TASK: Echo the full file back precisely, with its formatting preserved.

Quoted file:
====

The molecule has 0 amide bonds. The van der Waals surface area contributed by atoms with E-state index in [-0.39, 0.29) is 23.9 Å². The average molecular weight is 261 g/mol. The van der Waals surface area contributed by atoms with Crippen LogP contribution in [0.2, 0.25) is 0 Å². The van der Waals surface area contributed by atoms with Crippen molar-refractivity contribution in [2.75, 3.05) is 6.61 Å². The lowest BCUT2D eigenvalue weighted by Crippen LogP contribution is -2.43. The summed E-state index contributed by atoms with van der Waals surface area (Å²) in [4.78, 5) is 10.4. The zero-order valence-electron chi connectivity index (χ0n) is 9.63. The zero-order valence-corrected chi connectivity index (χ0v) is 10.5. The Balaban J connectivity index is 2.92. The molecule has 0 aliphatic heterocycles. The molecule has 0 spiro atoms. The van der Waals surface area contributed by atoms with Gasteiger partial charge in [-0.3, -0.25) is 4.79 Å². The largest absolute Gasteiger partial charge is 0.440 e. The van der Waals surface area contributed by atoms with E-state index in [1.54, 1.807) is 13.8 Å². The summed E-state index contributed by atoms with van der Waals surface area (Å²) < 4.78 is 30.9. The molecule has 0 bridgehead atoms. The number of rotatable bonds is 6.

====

The molecule has 0 amide bonds. The van der Waals surface area contributed by atoms with E-state index in [-0.39, 0.29) is 23.9 Å². The average molecular weight is 261 g/mol. The van der Waals surface area contributed by atoms with Crippen LogP contribution in [0.2, 0.25) is 0 Å². The van der Waals surface area contributed by atoms with Crippen molar-refractivity contribution in [2.75, 3.05) is 6.61 Å². The lowest BCUT2D eigenvalue weighted by Crippen LogP contribution is -2.43. The summed E-state index contributed by atoms with van der Waals surface area (Å²) in [4.78, 5) is 10.4. The zero-order valence-electron chi connectivity index (χ0n) is 9.63. The zero-order valence-corrected chi connectivity index (χ0v) is 10.5. The Balaban J connectivity index is 2.92. The molecule has 0 aliphatic heterocycles. The molecule has 0 spiro atoms. The van der Waals surface area contributed by atoms with Gasteiger partial charge in [-0.3, -0.25) is 4.79 Å². The largest absolute Gasteiger partial charge is 0.440 e. The van der Waals surface area contributed by atoms with E-state index in [1.54, 1.807) is 13.8 Å². The summed E-state index contributed by atoms with van der Waals surface area (Å²) < 4.78 is 30.9. The molecule has 0 bridgehead atoms. The number of rotatable bonds is 6.